One listen to Josh Ward, and you'll instantly be reminded of the country greats of the 80's and 90's. The Houston native and country music traditionalist has seen an unprecedented seven consecutive #1's in Texas over the last two albums, four of those off his latest, Holding Me Together, with his new single "Change My Mind" quickly ascending the TRRR Chart in hopes of being number eight. In advance of a busy summer, which includes a West Coast tour with buddy Cody Johnson, Ward kindly called to talk about his roots, success, and more.
Similarly to Chris LeDoux and Cody Johnson you had a career in rodeo before changing direction to pursue music. How did you progress from that path to where you are now?
I’ve loved music from a very young age, and it has always been a part of my life. Even when I rode bucking horses, there was never a time when I wasn’t playing music for myself and my friends. When I finally decided I wanted to do music, I kicked the tires and lit the fires - played with a of couple bands, put my own together, hit the road, and here we are fifteen years later. I always said when I was younger I wanted to be that cowboy, but somewhere along the way I smartened up (laughing).
Well, it seems like you made a good decision! Your sound is very traditional, is that the type of music you were exposed to or drawn to from an early age?
I was raised on the greats - Haggard, Jones, Whitley – and they owned me. I'm not trying to copy what they did, but they were influential on me, and that’s the vein I fell into. It’s funny, I’ve been doing this for many years, and it was tough trying to get in the main scene, so I played bars and beer joints until people started taking notice of me. It was hard, but as Barbara Mandrell said, 'I was country when country wasn’t cool.' I was living that then, and now, we're seeing a turn-around where country is cool again, and I’m happy to be a part of that.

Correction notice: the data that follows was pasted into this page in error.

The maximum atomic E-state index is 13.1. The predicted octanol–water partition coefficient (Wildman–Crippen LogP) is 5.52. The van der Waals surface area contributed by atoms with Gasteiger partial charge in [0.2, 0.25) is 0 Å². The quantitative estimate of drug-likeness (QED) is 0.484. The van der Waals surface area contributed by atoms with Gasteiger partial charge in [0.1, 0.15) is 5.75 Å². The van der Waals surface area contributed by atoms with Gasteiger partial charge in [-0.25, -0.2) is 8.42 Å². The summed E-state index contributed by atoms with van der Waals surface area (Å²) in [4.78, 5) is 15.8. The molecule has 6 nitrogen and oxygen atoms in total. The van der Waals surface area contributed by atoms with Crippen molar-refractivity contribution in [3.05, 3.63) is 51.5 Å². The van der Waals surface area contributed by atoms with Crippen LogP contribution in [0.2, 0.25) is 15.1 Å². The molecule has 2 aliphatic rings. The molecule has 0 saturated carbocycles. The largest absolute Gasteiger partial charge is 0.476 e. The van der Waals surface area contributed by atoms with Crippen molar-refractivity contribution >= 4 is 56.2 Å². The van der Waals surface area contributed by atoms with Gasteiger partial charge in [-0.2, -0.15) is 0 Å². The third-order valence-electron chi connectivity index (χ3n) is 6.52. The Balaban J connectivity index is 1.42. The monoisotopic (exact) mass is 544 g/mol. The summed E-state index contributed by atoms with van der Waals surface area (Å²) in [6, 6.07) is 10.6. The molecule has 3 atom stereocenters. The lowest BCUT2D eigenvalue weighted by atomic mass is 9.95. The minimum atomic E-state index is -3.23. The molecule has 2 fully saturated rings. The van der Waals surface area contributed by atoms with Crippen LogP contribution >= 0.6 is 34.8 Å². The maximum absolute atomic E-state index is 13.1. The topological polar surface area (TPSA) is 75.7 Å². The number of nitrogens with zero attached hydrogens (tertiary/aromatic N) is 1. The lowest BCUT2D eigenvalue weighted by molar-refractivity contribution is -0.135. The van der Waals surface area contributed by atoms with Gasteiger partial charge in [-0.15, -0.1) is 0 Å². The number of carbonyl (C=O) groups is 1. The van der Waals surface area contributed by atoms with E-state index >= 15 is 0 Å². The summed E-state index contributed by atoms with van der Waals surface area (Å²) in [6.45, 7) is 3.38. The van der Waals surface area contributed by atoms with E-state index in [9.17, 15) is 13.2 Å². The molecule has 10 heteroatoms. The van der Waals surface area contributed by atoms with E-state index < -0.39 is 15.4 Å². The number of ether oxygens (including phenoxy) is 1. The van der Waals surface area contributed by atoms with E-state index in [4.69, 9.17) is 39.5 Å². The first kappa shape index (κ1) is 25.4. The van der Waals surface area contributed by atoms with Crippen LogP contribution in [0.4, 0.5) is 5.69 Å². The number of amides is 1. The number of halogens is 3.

With seven consecutive singles from two albums, I'd say you definitely fall into the cool category. Do you feel that the success that you’ve encountered has been a whirlwind of sorts?
The ride to the success I’ve had, it’s been a blur, but I just keep my head down and go to work. It’s one of those things where I look at the numbers, as far as the #1’s, and it’s awesome. I honestly never thought in a million years I’d have one #1, much less seven of them. I have a great radio promoter, but we never had a huge record push, so to have all of this happen at a grass roots level is incredible. I appreciate being noticed and having people think I’m good enough to run up the charts, but at the end of the day the numbers don’t matter as long as the fans are there and they’re digging and loving on our music.
I really think a lot of our success we’ve had has to do with song selection. For me, it’s not just put a song on a record because it’s there to fill the #5 spot. I’ve always tried to put songs on a record that mean something or move me. If it makes me feel, I think it might do the same to a person who is listening. That’s the way I pick songs. I’m not going to pick it just because it sounds cool and that’s what’s in, or what everybody else is doing right now. I like to pick songs with substance. And if it’s a great song it needs to be heard.
Songs that elicit emotions are powerful things. Do you think that’s part of what draws people to the music?
I think it is. I listen to the fans because they’re going to tell you what they want to hear, maybe not outright, but they might tell you little stories – maybe they like a song because it’s what they danced to at their wedding or buried their grandpa to, or helped them through a breakup - that let you know you connected with them on an emotional level. Take "Last Night’s Makeup." I’ve had women come up to me and thank me for writing songs like that, songs that compliment women rather than songs that look down on them. People telling me these things makes me think that if I write another song along those lines, then possibly someone else will feel a connection too. Saying that might sound weird, but when I write songs, I don't write them only for me, I write them for the people - and I love my people.